the foot, constitute the area of the web page with potentially the most space for notes while still being in view.

He has posted two examples: an article with footnotes and the same article with sidenotes. Since his blog doesn’t have a commenting system implemented (hint, hint, hint…), I’ll state here that I like the sidenotes better. It seems to me that they look more elegant (though maybe some will find the page a bit too crowded, depending on the display’s resolution being used), and save us from having to click and move forward and backwards all the time. By the way, when it comes to printed books, I much rather have footnotes than endnotes. One of the links he points to is particularly useful.

Fancy Another Interview?

As I had anticipated, there is now another interview available. Today is David Lang who shares with us some of his insights. Incidentally, OakTree Software has just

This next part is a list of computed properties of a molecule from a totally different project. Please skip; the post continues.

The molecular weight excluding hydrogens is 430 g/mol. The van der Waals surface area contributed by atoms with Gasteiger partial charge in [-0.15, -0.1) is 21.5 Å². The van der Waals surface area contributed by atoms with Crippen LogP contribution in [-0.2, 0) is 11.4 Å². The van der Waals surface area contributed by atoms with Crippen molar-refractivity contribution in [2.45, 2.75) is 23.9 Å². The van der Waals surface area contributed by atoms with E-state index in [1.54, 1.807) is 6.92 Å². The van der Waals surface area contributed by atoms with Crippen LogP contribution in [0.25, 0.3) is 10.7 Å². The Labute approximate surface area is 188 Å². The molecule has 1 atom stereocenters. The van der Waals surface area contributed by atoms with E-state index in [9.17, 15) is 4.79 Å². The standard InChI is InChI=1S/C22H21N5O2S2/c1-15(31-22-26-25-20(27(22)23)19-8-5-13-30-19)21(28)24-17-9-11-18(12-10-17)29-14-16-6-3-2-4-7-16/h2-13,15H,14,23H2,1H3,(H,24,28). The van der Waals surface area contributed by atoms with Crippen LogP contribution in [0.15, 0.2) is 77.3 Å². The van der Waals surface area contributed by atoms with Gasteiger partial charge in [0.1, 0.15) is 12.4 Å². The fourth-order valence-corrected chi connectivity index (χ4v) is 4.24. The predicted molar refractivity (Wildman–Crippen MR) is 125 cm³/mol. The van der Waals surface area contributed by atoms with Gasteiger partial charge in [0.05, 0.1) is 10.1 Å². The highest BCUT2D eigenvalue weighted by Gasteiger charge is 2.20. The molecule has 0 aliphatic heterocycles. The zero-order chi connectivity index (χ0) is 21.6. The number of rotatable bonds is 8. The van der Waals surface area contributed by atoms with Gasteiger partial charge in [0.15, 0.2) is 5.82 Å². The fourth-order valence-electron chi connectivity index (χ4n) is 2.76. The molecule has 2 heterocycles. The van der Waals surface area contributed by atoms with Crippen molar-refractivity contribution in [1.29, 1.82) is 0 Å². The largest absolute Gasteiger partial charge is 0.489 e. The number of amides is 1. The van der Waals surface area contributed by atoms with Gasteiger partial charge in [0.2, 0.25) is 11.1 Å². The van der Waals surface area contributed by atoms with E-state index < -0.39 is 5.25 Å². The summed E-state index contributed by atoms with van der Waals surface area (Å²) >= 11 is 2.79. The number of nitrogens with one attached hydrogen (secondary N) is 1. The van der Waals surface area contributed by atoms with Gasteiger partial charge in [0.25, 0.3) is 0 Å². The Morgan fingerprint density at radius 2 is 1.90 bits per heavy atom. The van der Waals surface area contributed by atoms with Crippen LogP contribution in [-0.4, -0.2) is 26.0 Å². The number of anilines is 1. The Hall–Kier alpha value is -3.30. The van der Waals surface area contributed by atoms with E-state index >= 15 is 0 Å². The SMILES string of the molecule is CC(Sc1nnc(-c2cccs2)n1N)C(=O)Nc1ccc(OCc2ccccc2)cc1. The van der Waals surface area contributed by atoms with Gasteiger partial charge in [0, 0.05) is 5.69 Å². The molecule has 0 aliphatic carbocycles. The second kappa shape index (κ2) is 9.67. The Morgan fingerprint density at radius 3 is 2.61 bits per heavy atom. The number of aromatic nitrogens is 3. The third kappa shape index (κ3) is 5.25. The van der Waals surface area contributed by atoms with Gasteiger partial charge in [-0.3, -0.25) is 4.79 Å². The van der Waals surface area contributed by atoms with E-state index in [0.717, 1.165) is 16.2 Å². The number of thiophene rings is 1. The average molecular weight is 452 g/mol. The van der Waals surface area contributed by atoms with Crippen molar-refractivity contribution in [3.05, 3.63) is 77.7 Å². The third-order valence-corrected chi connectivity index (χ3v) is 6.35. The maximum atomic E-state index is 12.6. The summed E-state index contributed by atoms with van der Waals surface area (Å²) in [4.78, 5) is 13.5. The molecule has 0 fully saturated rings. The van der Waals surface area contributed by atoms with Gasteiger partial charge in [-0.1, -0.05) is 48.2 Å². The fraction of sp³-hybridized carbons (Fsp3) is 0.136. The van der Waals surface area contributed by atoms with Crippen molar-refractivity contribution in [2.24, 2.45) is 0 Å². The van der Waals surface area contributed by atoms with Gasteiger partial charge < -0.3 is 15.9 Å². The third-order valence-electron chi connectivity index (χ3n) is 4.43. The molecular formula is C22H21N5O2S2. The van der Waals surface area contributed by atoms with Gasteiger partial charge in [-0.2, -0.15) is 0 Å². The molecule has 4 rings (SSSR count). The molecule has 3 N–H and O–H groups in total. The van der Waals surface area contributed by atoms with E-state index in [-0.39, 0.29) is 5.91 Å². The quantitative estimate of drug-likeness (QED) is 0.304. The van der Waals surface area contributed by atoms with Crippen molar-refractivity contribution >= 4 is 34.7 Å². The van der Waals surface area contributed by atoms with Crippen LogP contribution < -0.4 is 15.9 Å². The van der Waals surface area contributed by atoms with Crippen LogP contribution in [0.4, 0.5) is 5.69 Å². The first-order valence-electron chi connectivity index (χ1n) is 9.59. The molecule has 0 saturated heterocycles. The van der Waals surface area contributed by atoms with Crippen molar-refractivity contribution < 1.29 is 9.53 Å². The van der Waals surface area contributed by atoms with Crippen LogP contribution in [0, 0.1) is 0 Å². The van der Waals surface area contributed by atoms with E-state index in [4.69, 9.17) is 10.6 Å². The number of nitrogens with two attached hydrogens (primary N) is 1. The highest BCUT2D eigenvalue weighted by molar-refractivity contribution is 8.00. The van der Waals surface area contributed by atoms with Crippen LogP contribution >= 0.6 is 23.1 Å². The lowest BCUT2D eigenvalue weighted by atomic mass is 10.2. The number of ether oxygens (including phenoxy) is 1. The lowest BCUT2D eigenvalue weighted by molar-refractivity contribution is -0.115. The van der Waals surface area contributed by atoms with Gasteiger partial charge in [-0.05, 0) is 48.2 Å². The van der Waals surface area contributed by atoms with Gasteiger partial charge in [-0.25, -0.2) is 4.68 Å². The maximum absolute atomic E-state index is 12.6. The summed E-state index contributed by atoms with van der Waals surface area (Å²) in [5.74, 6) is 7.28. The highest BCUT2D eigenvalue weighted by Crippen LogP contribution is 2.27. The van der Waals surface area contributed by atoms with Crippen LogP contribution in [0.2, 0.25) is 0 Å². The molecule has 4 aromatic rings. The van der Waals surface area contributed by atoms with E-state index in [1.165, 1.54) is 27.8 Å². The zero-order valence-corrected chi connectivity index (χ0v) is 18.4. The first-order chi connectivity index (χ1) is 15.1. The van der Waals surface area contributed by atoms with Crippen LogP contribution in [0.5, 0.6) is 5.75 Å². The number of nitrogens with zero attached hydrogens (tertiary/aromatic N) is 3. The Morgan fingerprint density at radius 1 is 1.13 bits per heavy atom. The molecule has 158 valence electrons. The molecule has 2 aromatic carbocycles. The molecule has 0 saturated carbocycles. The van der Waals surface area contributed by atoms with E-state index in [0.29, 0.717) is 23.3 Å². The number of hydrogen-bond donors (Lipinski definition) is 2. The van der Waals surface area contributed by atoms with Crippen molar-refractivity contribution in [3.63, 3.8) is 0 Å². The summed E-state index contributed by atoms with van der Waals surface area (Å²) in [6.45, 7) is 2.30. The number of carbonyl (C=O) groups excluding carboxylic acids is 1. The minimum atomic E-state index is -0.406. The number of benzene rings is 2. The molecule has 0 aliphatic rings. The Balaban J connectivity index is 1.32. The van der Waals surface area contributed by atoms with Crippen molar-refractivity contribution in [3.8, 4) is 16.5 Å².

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  • February 13, 2004
  • BSR Update, Update Permalink

Recommended Review

Late last year, Jim Barr pointed me to an excellent review by H. Van Dyke Parunak, published in the Journal of the Evangelical Theological Society (JETS 46/3, September 2003, pp. 465-95) and entitled Windows Software for Bible Study. I have requested permission to make this review available online.
Meanwhile, you can download a PDF version of the full article by clicking here. I will be referring to this review in the next few days.

Blogs on Bible Software

I am not aware of the existence of many other blogs related specifically to Bible software. Apart from the occasional reference to the subject in some people’s personal blogs, I can only think of Bob Pritchett’s thoughts . You might find it interesting, but he only blogs from time to time… Another blog from someone directly involved in Bible software is Brandon Staggs’, although very often what he posts has nothing to do with the subject at hand.

Updating Website

Now that the hardware part seems to have been taken care of, things will gradually get back to normal (I hope!).

Today we start a new section